Nothing wrong with grass or dirt in the DA40, as long as you remove the wheel pants. Same for the SR22. Both of them have wheel pants that extend lower than Cessna or Piper style wheel pants, which helps them with speed and efficiency but leads to the potential for easy damage on unpaved runways. At least on the DA40, they're pretty easy to install and remove, so it's not too big a deal to pull them off if you want to head to a grass strip that day.
     
  7. ktup-flyer

    ktup-flyer En-Route

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    Don’t get anything turbo unless you plan on going in the mountains. It’s not necessary.

    They just aren’t comfortable. That varies by person obviously, so ymmv
     
  8. Ben2k9

    Ben2k9 Pre-takeoff checklist

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    I don’t know what to tell you. I see the article you linked to, and it was written several years ago. Perhaps tax laws have changed. I’m passing along advice I got from my aviation tax/legal team. My plane is also used in a leasing operation, so maybe there’s something different about that than other business.

    Questioning my truthfulness as you did is just total douchebaggery.
     
  9. Jared Kornelsen

    Jared Kornelsen Pre-Flight

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    What would be better to learn in, a variation of the v tail Bonanza or Mooney M20? Or dont even think about it?
     
  10. jsstevens

    jsstevens En-Route PoA Supporter

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    6 of one, 1/2 dozen of the other. Mainly make sure you 1) have a CFI who's onboard with ab-inito (https://en.wikipedia.org/wiki/Ab_initio) training and 2) be prepared for insurance cost so to be higher initially. It will take longer to get to your solo and PP, but the plus is you'll be learning in the kind of plane you plan to fly.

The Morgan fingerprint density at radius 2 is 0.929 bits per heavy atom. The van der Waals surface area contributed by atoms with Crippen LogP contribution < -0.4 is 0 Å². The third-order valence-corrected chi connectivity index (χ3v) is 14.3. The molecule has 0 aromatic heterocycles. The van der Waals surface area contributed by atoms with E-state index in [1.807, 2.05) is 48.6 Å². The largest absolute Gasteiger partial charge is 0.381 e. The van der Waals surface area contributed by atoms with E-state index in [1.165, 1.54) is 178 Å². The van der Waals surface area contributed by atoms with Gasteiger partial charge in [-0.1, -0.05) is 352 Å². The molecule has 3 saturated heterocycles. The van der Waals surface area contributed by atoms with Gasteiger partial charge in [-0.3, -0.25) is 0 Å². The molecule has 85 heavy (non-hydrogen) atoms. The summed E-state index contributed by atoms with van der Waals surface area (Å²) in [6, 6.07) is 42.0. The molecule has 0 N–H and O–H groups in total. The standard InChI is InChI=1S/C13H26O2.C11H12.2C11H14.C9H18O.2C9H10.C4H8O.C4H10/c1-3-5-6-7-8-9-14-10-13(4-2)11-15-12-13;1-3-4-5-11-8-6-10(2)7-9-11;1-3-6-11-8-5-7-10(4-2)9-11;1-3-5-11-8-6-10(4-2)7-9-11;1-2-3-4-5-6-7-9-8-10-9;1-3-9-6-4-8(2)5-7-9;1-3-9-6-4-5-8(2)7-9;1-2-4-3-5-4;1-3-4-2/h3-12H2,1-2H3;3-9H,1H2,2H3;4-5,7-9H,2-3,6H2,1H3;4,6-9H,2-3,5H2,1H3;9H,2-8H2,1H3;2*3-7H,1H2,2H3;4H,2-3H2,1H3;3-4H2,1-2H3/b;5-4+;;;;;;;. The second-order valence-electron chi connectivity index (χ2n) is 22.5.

11. Jared Kornelsen

    Jared Kornelsen Pre-Flight

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    https://www.controller.com/listings/aircraft/for-sale/27921369/1977-beechcraft-v35b-bonanza

    https://www.controller.com/listings/aircraft/for-sale/27659201/1970-beechcraft-v35b-bonanza

    https://www.controller.com/listings/aircraft/for-sale/26468353/1974-beechcraft-v35b-bonanza

    Those look pretty good. Would you stay away from the one with annual due in November and only a low hour STOH?

    I read up on the Turbo Normalizing system and its quite intriguing. Sounds like a really good system and much better than a factory turbo system with the longevity factor. I still wonder though how much a total overhaul would be on one with that system vs factory non turbo.
     
  12. easik

    easik Pre-takeoff checklist

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    I don't know how deep your pockets are but a Cirrus would be expensive to buy/own. There are other comparable alternatives that are lower cost. They may not have the Cirrus cool factor, but certainly cost effective.
    First hings first though, you need to get your ticket: Safe estimate: $12k - $15k
    If your plane is primarily for business travels, I'd keep the number of seats between 2 and 4. It's great to take the family flying but if most of your flights are solo, no need to spend the extra money. Also consider going in on a fractional ownership.
     
  13. Jared Kornelsen

    Jared Kornelsen Pre-Flight

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    Well I've talked to insurance for awhile... Seems like I'm being guided by them as well as most of yall to a Cessna 172/182/206 variant. I'm very interested in a 2004 and newer 182 turbo but $300,000 or so is pretty steep... Is it worth it to get the updated exterior and interior along with the g1000?
     
  14. Salty

    Salty En-Route PoA Supporter

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    If you’re going to learn to fly in a turbo with a g1000 panel, make sure you do a 1500 mile solo during your training. Anything less would be a waste of your time.
     
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  15. Jared Kornelsen

    Jared Kornelsen Pre-Flight

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    so just a pretty and incredibly expensive "toy"? (the g1000)
     
  16. olasek

    olasek Pattern Altitude

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    Worth it?. Only you and your pocket book can be a judge of it. I suggest you start flying first (I understand at the moment you are a wannabe pilot) - your point of view may change radically after you get your license. I fly behind the G1000 panel and it is a wonderful tool that could make you a safer pilot. And it is an easy system to learn.
     
  17. ktup-flyer

    ktup-flyer En-Route

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    I'd look at a Q or R model if you're planning on carrying 4 people. Mine has 200lbs of useful load over what Cessna advertises for the new 182s. Being able to top off the tanks (88 usable) and load up is nice.
     
  18. weilke

    weilke Touchdown! Greaser! PoA Supporter